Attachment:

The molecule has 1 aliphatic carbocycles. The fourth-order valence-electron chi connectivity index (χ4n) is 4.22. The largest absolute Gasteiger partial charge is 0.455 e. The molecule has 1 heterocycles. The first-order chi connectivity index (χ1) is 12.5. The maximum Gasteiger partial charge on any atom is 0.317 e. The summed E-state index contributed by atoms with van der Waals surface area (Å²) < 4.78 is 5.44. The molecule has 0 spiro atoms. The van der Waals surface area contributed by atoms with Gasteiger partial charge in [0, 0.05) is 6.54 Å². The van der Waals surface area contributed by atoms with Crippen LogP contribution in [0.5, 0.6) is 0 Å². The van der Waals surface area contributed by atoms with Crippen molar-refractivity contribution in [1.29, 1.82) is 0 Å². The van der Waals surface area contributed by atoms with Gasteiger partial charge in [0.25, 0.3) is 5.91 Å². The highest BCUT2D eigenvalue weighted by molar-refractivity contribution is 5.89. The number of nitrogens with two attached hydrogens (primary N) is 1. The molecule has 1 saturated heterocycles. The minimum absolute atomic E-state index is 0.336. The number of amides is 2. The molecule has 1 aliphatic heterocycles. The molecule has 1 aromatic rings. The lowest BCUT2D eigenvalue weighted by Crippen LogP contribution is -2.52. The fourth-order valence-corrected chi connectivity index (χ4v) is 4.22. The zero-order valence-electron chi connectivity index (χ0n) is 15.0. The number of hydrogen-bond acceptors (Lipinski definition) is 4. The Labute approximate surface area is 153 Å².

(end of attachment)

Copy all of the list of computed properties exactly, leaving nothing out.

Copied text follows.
The molecule has 1 aliphatic carbocycles. The fourth-order valence-electron chi connectivity index (χ4n) is 4.22. The largest absolute Gasteiger partial charge is 0.455 e. The molecule has 1 heterocycles. The first-order chi connectivity index (χ1) is 12.5. The maximum Gasteiger partial charge on any atom is 0.317 e. The summed E-state index contributed by atoms with van der Waals surface area (Å²) < 4.78 is 5.44. The molecule has 0 spiro atoms. The van der Waals surface area contributed by atoms with Gasteiger partial charge in [0, 0.05) is 6.54 Å². The van der Waals surface area contributed by atoms with Crippen LogP contribution in [0.5, 0.6) is 0 Å². The van der Waals surface area contributed by atoms with Crippen molar-refractivity contribution in [1.29, 1.82) is 0 Å². The van der Waals surface area contributed by atoms with Gasteiger partial charge in [0.25, 0.3) is 5.91 Å². The highest BCUT2D eigenvalue weighted by molar-refractivity contribution is 5.89. The number of nitrogens with two attached hydrogens (primary N) is 1. The molecule has 1 saturated heterocycles. The minimum absolute atomic E-state index is 0.336. The number of amides is 2. The molecule has 1 aliphatic heterocycles. The molecule has 1 aromatic rings. The lowest BCUT2D eigenvalue weighted by Crippen LogP contribution is -2.52. The fourth-order valence-corrected chi connectivity index (χ4v) is 4.22. The zero-order valence-electron chi connectivity index (χ0n) is 15.0. The number of hydrogen-bond acceptors (Lipinski definition) is 4. The Labute approximate surface area is 153 Å².